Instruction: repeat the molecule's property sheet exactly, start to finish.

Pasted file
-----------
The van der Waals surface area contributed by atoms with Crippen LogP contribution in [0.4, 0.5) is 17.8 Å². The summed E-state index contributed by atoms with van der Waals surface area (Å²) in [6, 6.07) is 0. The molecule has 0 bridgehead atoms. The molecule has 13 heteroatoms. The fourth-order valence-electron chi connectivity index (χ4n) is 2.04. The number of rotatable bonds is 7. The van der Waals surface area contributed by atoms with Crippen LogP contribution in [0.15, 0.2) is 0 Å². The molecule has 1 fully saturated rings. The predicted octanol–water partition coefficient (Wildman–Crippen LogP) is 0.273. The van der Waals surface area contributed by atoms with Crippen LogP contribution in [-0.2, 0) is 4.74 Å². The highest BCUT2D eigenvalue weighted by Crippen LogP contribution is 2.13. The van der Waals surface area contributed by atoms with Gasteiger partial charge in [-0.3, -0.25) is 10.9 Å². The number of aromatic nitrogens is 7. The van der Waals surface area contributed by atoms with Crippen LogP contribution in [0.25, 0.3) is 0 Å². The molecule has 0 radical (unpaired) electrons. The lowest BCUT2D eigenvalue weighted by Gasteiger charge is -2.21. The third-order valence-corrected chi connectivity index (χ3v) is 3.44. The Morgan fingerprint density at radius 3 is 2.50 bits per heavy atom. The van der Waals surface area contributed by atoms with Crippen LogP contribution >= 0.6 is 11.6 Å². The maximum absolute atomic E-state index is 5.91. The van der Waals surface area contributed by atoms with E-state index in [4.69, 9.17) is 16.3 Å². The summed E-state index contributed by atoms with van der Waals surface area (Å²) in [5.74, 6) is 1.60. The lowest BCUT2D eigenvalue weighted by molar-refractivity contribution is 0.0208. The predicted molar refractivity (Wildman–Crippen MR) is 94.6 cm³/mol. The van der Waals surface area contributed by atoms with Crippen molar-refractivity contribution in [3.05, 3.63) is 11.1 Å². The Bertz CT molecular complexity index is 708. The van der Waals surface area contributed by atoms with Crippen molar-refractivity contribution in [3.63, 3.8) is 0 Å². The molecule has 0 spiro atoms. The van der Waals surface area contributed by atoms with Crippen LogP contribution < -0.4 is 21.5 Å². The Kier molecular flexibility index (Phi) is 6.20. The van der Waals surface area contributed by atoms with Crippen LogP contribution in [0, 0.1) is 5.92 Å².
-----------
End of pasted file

The van der Waals surface area contributed by atoms with Crippen LogP contribution in [0.4, 0.5) is 17.8 Å². The summed E-state index contributed by atoms with van der Waals surface area (Å²) in [6, 6.07) is 0. The molecule has 0 bridgehead atoms. The molecule has 13 heteroatoms. The fourth-order valence-electron chi connectivity index (χ4n) is 2.04. The number of rotatable bonds is 7. The van der Waals surface area contributed by atoms with Crippen LogP contribution in [0.15, 0.2) is 0 Å². The molecule has 1 fully saturated rings. The predicted octanol–water partition coefficient (Wildman–Crippen LogP) is 0.273. The van der Waals surface area contributed by atoms with Crippen LogP contribution in [-0.2, 0) is 4.74 Å². The highest BCUT2D eigenvalue weighted by Crippen LogP contribution is 2.13. The van der Waals surface area contributed by atoms with Gasteiger partial charge in [-0.3, -0.25) is 10.9 Å². The number of aromatic nitrogens is 7. The van der Waals surface area contributed by atoms with Crippen LogP contribution in [0.25, 0.3) is 0 Å². The molecule has 0 radical (unpaired) electrons. The lowest BCUT2D eigenvalue weighted by Gasteiger charge is -2.21. The third-order valence-corrected chi connectivity index (χ3v) is 3.44. The Morgan fingerprint density at radius 3 is 2.50 bits per heavy atom. The van der Waals surface area contributed by atoms with Crippen LogP contribution >= 0.6 is 11.6 Å². The maximum absolute atomic E-state index is 5.91. The van der Waals surface area contributed by atoms with E-state index in [4.69, 9.17) is 16.3 Å². The summed E-state index contributed by atoms with van der Waals surface area (Å²) in [5.74, 6) is 1.60. The lowest BCUT2D eigenvalue weighted by molar-refractivity contribution is 0.0208. The predicted molar refractivity (Wildman–Crippen MR) is 94.6 cm³/mol. The van der Waals surface area contributed by atoms with Crippen molar-refractivity contribution in [3.05, 3.63) is 11.1 Å². The Bertz CT molecular complexity index is 708. The van der Waals surface area contributed by atoms with Crippen molar-refractivity contribution in [3.63, 3.8) is 0 Å². The molecule has 0 spiro atoms. The van der Waals surface area contributed by atoms with Crippen LogP contribution < -0.4 is 21.5 Å². The Kier molecular flexibility index (Phi) is 6.20. The van der Waals surface area contributed by atoms with Crippen LogP contribution in [0, 0.1) is 5.92 Å².